Israeli Industry ConferenceNvidia and Mobileye Have the Same Goal, Different Approaches, Says Nvidia CEO
On Monday, Mobileye CEO Amnon Shashua lambasted Nvidia in an Intel blog post, writing that the American chipmaker has routinely followed the concepts and innovations Mobileye has pioneered
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On Monday, Mobileye co-founder and CEO Amnon Shashua lambasted Nvidia in an Intel blog post, writing that the American chipmaker has routinely followed the concepts and innovations Mobileye has pioneered. "It is said that imitation is the sincerest form of flattery," he wrote, before adding that he would like to "set the record straight" on Nvidia's "latest imitation."
In 2017, Mobileye published a model for what it called a Responsibility-Sensitive Safety (RSS) system, calling on other industry players to adopt the model as a starting point for an industry standard. Nvidia, Shashua said, reached out to Mobileye in 2018 regarding a collaboration on the subject, but then backed out. Last week, Nvidia published Safety Force Field (SFF), its own safety model for automotive vehicles. The model, Shashua wrote, was like "looking in the mirror," though an "inferior" one.
Shashua then proceeded to outline the similarities between the two models, ending with a statement that "it is unfortunate that rather than collaborate with us, Nvidia felt it necessary to follow us yet again, creating confusion where there could have been cohesion." Mobileye, he said, "has obtained intellectual property rights to protect" the investments it made when developing RSS.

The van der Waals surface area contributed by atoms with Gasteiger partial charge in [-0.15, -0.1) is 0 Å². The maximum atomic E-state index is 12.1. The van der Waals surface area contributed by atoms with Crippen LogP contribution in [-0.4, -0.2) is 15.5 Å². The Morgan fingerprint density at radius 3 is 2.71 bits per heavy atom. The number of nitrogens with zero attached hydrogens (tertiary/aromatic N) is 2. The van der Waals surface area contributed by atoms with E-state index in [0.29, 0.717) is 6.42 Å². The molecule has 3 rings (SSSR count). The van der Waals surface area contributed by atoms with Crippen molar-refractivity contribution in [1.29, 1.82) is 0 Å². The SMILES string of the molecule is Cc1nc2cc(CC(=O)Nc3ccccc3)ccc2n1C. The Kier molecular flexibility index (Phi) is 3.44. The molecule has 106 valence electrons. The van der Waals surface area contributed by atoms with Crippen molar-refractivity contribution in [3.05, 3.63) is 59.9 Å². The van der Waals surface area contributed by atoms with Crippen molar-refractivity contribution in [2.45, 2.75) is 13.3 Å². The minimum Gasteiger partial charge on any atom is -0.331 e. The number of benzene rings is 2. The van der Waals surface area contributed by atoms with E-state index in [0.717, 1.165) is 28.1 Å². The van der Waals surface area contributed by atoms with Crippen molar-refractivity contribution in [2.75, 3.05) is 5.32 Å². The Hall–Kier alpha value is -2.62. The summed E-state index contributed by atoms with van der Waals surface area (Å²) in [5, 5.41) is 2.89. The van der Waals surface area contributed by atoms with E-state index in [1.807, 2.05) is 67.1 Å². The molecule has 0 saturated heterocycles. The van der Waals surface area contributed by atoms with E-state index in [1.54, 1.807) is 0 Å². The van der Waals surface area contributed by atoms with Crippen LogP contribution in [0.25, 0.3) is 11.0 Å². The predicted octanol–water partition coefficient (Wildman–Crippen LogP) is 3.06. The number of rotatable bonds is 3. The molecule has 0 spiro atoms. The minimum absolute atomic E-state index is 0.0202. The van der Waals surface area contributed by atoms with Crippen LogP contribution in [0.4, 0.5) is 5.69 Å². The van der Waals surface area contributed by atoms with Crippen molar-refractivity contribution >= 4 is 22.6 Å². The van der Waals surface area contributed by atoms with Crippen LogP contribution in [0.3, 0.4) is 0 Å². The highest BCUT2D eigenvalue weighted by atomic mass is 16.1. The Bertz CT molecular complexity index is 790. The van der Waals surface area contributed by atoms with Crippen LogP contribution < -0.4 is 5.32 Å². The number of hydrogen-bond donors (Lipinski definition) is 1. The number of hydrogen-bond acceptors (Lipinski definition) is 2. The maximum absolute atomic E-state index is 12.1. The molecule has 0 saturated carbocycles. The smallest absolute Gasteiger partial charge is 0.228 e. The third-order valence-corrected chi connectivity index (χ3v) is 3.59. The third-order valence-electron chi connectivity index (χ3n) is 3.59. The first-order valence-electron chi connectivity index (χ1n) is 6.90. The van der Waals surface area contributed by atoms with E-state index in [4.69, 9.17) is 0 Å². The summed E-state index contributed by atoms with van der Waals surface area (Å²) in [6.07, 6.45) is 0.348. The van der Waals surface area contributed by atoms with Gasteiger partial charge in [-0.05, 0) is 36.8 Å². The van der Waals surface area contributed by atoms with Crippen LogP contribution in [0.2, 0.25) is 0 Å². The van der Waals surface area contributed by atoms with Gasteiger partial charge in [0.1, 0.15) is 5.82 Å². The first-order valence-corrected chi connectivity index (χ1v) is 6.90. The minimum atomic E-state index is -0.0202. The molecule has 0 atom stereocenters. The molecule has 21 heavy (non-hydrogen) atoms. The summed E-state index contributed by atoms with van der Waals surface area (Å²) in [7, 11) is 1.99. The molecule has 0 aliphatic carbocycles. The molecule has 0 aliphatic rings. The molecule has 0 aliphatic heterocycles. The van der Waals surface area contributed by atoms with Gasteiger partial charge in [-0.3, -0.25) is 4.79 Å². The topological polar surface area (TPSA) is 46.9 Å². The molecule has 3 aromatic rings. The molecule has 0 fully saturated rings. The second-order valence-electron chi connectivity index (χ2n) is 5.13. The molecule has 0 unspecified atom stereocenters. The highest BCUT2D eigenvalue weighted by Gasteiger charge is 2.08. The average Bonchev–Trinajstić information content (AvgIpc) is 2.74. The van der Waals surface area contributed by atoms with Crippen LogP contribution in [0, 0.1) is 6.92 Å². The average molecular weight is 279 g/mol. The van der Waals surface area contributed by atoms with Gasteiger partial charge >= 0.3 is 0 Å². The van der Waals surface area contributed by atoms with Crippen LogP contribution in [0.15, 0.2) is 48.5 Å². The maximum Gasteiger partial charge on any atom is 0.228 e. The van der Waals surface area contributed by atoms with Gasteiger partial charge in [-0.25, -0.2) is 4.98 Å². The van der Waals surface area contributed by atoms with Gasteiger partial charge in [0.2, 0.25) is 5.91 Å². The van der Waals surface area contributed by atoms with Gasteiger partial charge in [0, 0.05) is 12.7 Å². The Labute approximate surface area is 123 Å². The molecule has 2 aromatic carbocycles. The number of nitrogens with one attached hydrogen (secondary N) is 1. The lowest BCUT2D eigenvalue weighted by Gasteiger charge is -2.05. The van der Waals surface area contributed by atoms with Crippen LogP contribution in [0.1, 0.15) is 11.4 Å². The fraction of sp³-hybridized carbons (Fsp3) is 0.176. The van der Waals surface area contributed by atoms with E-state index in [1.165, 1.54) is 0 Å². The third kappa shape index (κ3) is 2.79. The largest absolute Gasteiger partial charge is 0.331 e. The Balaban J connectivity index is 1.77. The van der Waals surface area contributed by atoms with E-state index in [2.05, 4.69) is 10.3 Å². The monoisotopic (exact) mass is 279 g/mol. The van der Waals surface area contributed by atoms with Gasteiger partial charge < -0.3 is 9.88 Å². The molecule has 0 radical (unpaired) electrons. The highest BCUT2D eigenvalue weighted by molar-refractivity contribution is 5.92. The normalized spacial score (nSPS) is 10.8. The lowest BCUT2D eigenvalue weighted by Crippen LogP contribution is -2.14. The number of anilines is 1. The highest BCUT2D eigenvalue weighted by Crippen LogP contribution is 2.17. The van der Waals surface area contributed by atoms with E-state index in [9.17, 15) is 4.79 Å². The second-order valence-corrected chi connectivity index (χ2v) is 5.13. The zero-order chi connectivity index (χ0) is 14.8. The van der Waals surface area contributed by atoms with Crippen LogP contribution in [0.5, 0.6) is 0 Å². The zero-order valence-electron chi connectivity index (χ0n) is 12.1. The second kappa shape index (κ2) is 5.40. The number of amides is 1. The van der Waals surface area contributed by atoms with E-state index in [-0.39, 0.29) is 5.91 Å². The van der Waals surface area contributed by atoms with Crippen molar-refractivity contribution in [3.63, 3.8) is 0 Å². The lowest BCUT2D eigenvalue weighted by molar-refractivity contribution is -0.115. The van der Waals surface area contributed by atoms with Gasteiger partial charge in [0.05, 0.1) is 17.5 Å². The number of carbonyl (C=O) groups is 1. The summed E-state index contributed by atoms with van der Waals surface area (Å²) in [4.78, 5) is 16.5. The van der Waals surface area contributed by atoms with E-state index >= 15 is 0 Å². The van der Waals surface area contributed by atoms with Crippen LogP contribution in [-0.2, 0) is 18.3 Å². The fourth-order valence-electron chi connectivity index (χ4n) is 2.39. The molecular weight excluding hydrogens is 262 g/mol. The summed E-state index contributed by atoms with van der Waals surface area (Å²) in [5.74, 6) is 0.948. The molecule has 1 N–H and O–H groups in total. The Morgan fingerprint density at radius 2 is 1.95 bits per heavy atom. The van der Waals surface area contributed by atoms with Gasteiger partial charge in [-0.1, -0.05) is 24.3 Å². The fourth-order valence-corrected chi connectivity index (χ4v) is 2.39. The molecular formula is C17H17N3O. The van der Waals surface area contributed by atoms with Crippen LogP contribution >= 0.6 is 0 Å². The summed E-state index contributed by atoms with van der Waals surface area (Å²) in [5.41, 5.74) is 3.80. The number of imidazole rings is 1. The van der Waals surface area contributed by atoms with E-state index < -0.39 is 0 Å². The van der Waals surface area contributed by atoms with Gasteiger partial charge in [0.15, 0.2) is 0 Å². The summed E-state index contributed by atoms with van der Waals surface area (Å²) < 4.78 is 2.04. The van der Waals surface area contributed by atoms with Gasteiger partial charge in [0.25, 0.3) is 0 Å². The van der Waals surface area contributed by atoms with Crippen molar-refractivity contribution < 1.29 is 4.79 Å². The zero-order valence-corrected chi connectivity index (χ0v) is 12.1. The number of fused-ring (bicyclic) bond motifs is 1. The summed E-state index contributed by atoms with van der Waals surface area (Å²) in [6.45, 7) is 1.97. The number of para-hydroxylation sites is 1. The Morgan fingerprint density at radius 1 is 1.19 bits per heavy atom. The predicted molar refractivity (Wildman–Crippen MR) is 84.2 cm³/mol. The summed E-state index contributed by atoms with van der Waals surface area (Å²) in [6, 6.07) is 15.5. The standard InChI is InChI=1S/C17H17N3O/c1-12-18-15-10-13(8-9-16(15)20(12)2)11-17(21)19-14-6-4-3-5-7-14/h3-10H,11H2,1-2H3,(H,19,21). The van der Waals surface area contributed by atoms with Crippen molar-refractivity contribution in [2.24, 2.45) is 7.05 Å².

"I have a great deal of respect for Amnon," Huang said Tuesday. “He is a great man, but he is wrong in this matter."
Safety for autonomous vehicles is an area that needs innovation, Huang said, and both Mobileye and Nvidia approach it similarly, by applying mathematics to ensure the car avoids making accidents. But the method itself is different, he said.
"My feeling is that safety is such a great challenge for autonomous vehicles, such an important area to work on, that we should open up the technology and afford a great deal of innovation and a great deal of new ideas to come," Huang said. "It is surely not finished yet, and so there are many ideas that will emerge in the future—and we should encourage innovation, not try to stop it."
There are many ways to achieve the common goal of safety, Huang said, adding "I think Amnon should focus on continuing to advance the safety architecture of the cars."
At the conference, Huang also provided additional information about Nvidia's recently announced $6.9 billion acquisition of Mellanox Technologies Ltd. "There are no cost synergies to the deal," Huang said of the transaction that is expected to eat up almost all of Nvidia's free cash. "We are going to keep every product line, we are going to keep switches, we are going to keep every single employee. Out two companies are complementary and there are no overlaps whatsoever."
Mellanox co-founder and CEO Eyal Waldman, who also participated in the panel, had previously been cagy regarding his stay at the company's helm following the acquisition. On Tuesday, he repeated his statement that the matter will be debated following the completion of the deal, but Huang said he has asked Waldman to stay on for the foreseeable future.
Nvidia has no plans for more acquisitions in the near future, Huang said, adding jokingly "I'm broke." He thinks about every acquisition long and hard before making it, Huang said, but Mellanox had been in his sight for a long time.